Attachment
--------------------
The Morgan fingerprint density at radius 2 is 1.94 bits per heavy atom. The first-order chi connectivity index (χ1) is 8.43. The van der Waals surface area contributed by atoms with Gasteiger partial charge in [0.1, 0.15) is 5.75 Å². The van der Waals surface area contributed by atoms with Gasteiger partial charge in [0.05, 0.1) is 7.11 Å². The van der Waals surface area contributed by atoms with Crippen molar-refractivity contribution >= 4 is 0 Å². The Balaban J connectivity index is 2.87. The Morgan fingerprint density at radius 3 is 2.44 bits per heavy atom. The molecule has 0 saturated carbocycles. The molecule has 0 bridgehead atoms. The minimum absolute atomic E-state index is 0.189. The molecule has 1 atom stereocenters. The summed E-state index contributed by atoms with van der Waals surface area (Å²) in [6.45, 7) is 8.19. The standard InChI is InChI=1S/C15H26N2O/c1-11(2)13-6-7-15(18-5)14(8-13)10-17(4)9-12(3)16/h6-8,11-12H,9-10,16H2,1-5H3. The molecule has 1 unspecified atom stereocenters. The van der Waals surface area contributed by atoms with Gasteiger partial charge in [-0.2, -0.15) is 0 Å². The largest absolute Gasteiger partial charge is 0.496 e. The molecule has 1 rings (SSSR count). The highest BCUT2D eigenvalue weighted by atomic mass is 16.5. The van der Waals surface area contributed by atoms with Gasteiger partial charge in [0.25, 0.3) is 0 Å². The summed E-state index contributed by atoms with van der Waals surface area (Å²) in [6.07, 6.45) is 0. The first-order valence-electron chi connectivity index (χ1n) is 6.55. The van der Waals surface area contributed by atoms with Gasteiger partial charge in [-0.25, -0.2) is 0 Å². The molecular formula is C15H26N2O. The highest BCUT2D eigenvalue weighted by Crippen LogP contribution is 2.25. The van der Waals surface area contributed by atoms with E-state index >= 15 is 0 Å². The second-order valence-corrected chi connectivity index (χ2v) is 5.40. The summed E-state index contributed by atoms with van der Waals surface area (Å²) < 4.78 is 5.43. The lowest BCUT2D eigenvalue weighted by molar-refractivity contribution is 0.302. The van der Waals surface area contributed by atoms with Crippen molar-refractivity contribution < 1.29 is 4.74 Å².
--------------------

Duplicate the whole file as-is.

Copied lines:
The Morgan fingerprint density at radius 2 is 1.94 bits per heavy atom. The first-order chi connectivity index (χ1) is 8.43. The van der Waals surface area contributed by atoms with Gasteiger partial charge in [0.1, 0.15) is 5.75 Å². The van der Waals surface area contributed by atoms with Gasteiger partial charge in [0.05, 0.1) is 7.11 Å². The van der Waals surface area contributed by atoms with Crippen molar-refractivity contribution >= 4 is 0 Å². The Balaban J connectivity index is 2.87. The Morgan fingerprint density at radius 3 is 2.44 bits per heavy atom. The molecule has 0 saturated carbocycles. The molecule has 0 bridgehead atoms. The minimum absolute atomic E-state index is 0.189. The molecule has 1 atom stereocenters. The summed E-state index contributed by atoms with van der Waals surface area (Å²) in [6.45, 7) is 8.19. The standard InChI is InChI=1S/C15H26N2O/c1-11(2)13-6-7-15(18-5)14(8-13)10-17(4)9-12(3)16/h6-8,11-12H,9-10,16H2,1-5H3. The molecule has 1 unspecified atom stereocenters. The van der Waals surface area contributed by atoms with Gasteiger partial charge in [-0.2, -0.15) is 0 Å². The largest absolute Gasteiger partial charge is 0.496 e. The molecule has 1 rings (SSSR count). The highest BCUT2D eigenvalue weighted by atomic mass is 16.5. The van der Waals surface area contributed by atoms with Gasteiger partial charge in [0.25, 0.3) is 0 Å². The summed E-state index contributed by atoms with van der Waals surface area (Å²) in [6.07, 6.45) is 0. The first-order valence-electron chi connectivity index (χ1n) is 6.55. The van der Waals surface area contributed by atoms with Gasteiger partial charge in [-0.25, -0.2) is 0 Å². The molecular formula is C15H26N2O. The highest BCUT2D eigenvalue weighted by Crippen LogP contribution is 2.25. The van der Waals surface area contributed by atoms with E-state index >= 15 is 0 Å². The second-order valence-corrected chi connectivity index (χ2v) is 5.40. The summed E-state index contributed by atoms with van der Waals surface area (Å²) < 4.78 is 5.43. The lowest BCUT2D eigenvalue weighted by molar-refractivity contribution is 0.302. The van der Waals surface area contributed by atoms with Crippen molar-refractivity contribution < 1.29 is 4.74 Å².